Zim must be sincere on debt clearance

HARARE - President Robert Mugabe’s government is only left with a few days before it settled its $1,8 billion debt owed to multilateral institutions and we are all waiting — with bated breath — if the cash-strapped administration will default again on its promises.History has shown that Zimbabwe defaulted on its International Monetary Fund (IMF) obligations in 2001 and since then the country has struggled to service its external debt which has now ballooned to over $10 billion. 

However, what is interesting is that, despite its failure to pay its bloated civil service wage bill on time, the government made a commitment to pay the principal debt of $1,8 billion to IMF, the World Bank and the African Development Bank by April this year.

We applaud such bravado by the Zanu PF-led administration to clear its arrears and it must now prove to all and sundry that they are really committed to reform by paying back the debt as promised.

Research has shown that international re-engagement efforts are based on trust, honesty and the fulfilment of promises.

If Zimbabwe fails to deliver its commitment next month, then it would be very difficult for anyone to take us seriously.

We simply need to repay our debts not only for the country to access new capital but also to help companies to secure offshore loans at reduced rates.

As it stands, due to the country’s high political risk profile, companies are finding it difficult to retool as there are no cheap loans available for them.

Zimbabwe is too rich to fail to pay its arrears, but thanks to mismanagement, corruption, unbridled greed and excessive factionalism the country — blessed with abundant platinum, gold, diamonds, chrome and copper among others — is struggling with repaying a paltry $10 billion.

The country has immense potential to become an economic hub in southern Africa as we have all the resources and qualified manpower to take Zimbabwe forward.

However, our main problem lies with the Mugabe-led administration, which has plundered this country at the expense of the population.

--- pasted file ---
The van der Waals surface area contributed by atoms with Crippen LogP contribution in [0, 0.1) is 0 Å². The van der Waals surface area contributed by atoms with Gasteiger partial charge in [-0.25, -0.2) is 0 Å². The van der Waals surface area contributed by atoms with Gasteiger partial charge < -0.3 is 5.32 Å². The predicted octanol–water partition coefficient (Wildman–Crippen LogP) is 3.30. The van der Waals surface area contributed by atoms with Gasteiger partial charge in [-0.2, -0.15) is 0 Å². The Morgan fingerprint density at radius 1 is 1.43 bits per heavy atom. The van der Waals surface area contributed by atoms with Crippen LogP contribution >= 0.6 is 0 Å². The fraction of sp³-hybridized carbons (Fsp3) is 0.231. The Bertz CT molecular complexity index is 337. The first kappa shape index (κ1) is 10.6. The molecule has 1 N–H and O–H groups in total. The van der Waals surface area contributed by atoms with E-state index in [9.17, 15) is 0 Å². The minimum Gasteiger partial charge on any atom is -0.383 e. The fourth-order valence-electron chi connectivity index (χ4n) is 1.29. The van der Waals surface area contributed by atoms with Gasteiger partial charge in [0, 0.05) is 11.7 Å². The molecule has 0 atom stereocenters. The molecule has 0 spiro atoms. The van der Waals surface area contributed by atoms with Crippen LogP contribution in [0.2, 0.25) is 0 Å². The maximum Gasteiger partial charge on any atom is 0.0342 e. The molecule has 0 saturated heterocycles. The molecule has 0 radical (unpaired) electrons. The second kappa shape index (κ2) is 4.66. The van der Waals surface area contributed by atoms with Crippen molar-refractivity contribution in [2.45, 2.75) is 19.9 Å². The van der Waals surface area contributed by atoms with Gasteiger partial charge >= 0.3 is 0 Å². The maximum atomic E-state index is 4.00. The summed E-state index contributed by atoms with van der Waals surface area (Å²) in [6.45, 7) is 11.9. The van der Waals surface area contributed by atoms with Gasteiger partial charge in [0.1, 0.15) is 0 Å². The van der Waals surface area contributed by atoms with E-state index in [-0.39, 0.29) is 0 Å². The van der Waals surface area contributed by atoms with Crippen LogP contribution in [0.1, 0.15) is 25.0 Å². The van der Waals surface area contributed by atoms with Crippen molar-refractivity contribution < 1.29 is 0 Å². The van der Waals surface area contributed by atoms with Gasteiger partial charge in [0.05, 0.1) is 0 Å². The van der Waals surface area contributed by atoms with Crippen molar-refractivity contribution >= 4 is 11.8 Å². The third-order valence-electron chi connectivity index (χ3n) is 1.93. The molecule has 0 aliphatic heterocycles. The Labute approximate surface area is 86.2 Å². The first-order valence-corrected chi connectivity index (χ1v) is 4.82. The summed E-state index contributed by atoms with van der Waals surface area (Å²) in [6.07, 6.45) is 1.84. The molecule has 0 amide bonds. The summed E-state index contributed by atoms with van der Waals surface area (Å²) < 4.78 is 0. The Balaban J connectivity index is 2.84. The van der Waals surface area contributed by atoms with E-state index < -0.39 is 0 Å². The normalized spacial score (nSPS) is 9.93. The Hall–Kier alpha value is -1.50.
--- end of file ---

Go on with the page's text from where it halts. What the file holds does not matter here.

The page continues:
It is sad that for a nation which boasts of a high literacy rate in Africa, Zimbabwe has no health and social services systems to write home about.

We still have people dying in their hundreds due to medieval diseases such as cholera, malaria and dysentery as a result of government’s failure to invest in healthcare infrastructure, yet our so-called leaders have the temerity to go and seek medical attention in India and Singapore.

We must all wake up as a nation and demand new leaders who have the people’s needs at heart.

Comments (2)

Let the baker eat what he has baked, politicians should only utilise what they themselves have created, in doing so they will see to it their services and facilities are up to scratch. Pay Gideon Gono a pension exclusively in Zim Dollars, the minister and cabinet too should exclusively make use of our health system and so on. Also if ZanuPF honour their debt they will lose the support of the bloated civil service whose support they have received in exchange for jobs even now they chose to pay selectively the police and army

Nooshie - 4 March 2016

Scholars were talking about IQ, emotional IQ and possibly a few others. Assuming there was a Financial IQ how would ZanuPF fare. A child seeing its parent drawing money from a bank has the idea that the cash comes from an endless supply. Put an age on ZanuPF's Financial Intelligence when they put 80% of Agriculture out of business replacing much of commercial farming with subsistence farming. Have the department of Trades figures ever even been glanced at while promoting Indigenisation and while they barely look at the Trade figures do they also barely look at the Graduate Statistics when "considering" Indigenisation. Someone please apply an age to both their emotional and financial intelligence and state "why".

Nooshie - 8 March 2016

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